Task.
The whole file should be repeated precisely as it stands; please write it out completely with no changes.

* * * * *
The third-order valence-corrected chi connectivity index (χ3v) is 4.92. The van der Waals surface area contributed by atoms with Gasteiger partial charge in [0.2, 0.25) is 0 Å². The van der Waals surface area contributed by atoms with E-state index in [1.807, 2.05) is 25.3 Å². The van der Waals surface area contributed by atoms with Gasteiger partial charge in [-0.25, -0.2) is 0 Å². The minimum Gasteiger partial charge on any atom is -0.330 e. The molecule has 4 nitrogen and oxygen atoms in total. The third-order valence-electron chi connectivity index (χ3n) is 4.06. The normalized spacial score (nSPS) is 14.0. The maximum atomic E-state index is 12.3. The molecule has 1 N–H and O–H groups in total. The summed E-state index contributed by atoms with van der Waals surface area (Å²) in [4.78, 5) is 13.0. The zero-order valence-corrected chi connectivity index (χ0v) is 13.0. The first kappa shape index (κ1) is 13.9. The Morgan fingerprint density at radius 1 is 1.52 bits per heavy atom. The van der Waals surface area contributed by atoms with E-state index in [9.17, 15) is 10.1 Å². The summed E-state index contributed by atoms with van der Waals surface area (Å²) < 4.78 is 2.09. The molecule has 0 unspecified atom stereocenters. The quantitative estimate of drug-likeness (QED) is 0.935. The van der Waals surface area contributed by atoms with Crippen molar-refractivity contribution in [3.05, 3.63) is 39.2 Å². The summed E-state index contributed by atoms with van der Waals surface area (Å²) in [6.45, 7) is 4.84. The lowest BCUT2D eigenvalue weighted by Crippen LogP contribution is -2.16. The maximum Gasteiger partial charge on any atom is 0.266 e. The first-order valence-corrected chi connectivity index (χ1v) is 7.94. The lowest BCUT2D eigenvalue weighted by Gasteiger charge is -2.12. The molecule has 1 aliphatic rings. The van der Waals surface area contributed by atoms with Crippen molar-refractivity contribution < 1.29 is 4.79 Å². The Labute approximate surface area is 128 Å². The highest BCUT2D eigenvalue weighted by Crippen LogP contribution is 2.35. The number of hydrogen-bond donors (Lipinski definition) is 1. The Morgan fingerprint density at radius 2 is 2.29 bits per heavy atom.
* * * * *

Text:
The third-order valence-corrected chi connectivity index (χ3v) is 4.92. The van der Waals surface area contributed by atoms with Gasteiger partial charge in [0.2, 0.25) is 0 Å². The van der Waals surface area contributed by atoms with E-state index in [1.807, 2.05) is 25.3 Å². The van der Waals surface area contributed by atoms with Gasteiger partial charge in [-0.25, -0.2) is 0 Å². The minimum Gasteiger partial charge on any atom is -0.330 e. The molecule has 4 nitrogen and oxygen atoms in total. The third-order valence-electron chi connectivity index (χ3n) is 4.06. The normalized spacial score (nSPS) is 14.0. The maximum atomic E-state index is 12.3. The molecule has 1 N–H and O–H groups in total. The summed E-state index contributed by atoms with van der Waals surface area (Å²) in [4.78, 5) is 13.0. The zero-order valence-corrected chi connectivity index (χ0v) is 13.0. The first kappa shape index (κ1) is 13.9. The Morgan fingerprint density at radius 1 is 1.52 bits per heavy atom. The van der Waals surface area contributed by atoms with E-state index in [9.17, 15) is 10.1 Å². The summed E-state index contributed by atoms with van der Waals surface area (Å²) < 4.78 is 2.09. The molecule has 0 unspecified atom stereocenters. The quantitative estimate of drug-likeness (QED) is 0.935. The van der Waals surface area contributed by atoms with Crippen molar-refractivity contribution in [3.05, 3.63) is 39.2 Å². The summed E-state index contributed by atoms with van der Waals surface area (Å²) in [6.45, 7) is 4.84. The lowest BCUT2D eigenvalue weighted by Crippen LogP contribution is -2.16. The maximum Gasteiger partial charge on any atom is 0.266 e. The first-order valence-corrected chi connectivity index (χ1v) is 7.94. The lowest BCUT2D eigenvalue weighted by Gasteiger charge is -2.12. The molecule has 1 aliphatic rings. The van der Waals surface area contributed by atoms with Crippen molar-refractivity contribution < 1.29 is 4.79 Å². The Labute approximate surface area is 128 Å². The highest BCUT2D eigenvalue weighted by Crippen LogP contribution is 2.35. The number of hydrogen-bond donors (Lipinski definition) is 1. The Morgan fingerprint density at radius 2 is 2.29 bits per heavy atom.